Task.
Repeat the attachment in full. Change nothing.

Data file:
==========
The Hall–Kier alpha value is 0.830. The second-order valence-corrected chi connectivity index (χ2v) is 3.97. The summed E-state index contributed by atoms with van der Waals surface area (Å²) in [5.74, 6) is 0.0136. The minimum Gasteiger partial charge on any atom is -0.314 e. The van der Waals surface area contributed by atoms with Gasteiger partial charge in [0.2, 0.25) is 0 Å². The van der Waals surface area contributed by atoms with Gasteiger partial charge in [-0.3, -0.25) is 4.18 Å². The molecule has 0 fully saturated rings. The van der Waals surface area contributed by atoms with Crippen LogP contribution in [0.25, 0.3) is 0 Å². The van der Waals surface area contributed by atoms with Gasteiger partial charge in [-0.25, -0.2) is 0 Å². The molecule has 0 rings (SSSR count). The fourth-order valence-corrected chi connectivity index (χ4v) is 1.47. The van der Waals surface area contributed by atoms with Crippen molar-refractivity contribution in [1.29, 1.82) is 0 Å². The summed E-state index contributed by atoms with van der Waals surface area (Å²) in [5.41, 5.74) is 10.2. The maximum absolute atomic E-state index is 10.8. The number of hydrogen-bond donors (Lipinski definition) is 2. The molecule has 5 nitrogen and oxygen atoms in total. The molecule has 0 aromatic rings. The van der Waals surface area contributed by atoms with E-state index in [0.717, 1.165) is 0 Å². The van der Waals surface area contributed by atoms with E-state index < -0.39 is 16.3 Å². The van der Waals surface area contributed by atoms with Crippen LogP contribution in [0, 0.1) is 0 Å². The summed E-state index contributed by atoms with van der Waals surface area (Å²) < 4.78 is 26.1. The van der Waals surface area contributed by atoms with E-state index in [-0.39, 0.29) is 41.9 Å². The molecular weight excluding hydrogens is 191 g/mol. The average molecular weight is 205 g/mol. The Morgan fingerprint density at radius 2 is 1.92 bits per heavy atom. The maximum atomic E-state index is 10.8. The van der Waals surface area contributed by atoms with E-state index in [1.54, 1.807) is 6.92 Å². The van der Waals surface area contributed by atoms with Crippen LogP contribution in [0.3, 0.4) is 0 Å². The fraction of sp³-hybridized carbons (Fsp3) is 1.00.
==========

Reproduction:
The Hall–Kier alpha value is 0.830. The second-order valence-corrected chi connectivity index (χ2v) is 3.97. The summed E-state index contributed by atoms with van der Waals surface area (Å²) in [5.74, 6) is 0.0136. The minimum Gasteiger partial charge on any atom is -0.314 e. The van der Waals surface area contributed by atoms with Gasteiger partial charge in [0.2, 0.25) is 0 Å². The van der Waals surface area contributed by atoms with Gasteiger partial charge in [-0.3, -0.25) is 4.18 Å². The molecule has 0 fully saturated rings. The van der Waals surface area contributed by atoms with Crippen LogP contribution in [0.25, 0.3) is 0 Å². The van der Waals surface area contributed by atoms with Gasteiger partial charge in [-0.25, -0.2) is 0 Å². The molecule has 0 rings (SSSR count). The fourth-order valence-corrected chi connectivity index (χ4v) is 1.47. The van der Waals surface area contributed by atoms with Crippen molar-refractivity contribution in [1.29, 1.82) is 0 Å². The summed E-state index contributed by atoms with van der Waals surface area (Å²) in [5.41, 5.74) is 10.2. The maximum absolute atomic E-state index is 10.8. The number of hydrogen-bond donors (Lipinski definition) is 2. The molecule has 5 nitrogen and oxygen atoms in total. The molecule has 0 aromatic rings. The van der Waals surface area contributed by atoms with E-state index in [0.717, 1.165) is 0 Å². The van der Waals surface area contributed by atoms with E-state index < -0.39 is 16.3 Å². The van der Waals surface area contributed by atoms with Crippen LogP contribution in [0, 0.1) is 0 Å². The summed E-state index contributed by atoms with van der Waals surface area (Å²) < 4.78 is 26.1. The van der Waals surface area contributed by atoms with E-state index in [-0.39, 0.29) is 41.9 Å². The molecular weight excluding hydrogens is 191 g/mol. The average molecular weight is 205 g/mol. The Morgan fingerprint density at radius 2 is 1.92 bits per heavy atom. The maximum atomic E-state index is 10.8. The van der Waals surface area contributed by atoms with E-state index in [1.54, 1.807) is 6.92 Å². The van der Waals surface area contributed by atoms with Crippen LogP contribution in [0.3, 0.4) is 0 Å². The fraction of sp³-hybridized carbons (Fsp3) is 1.00.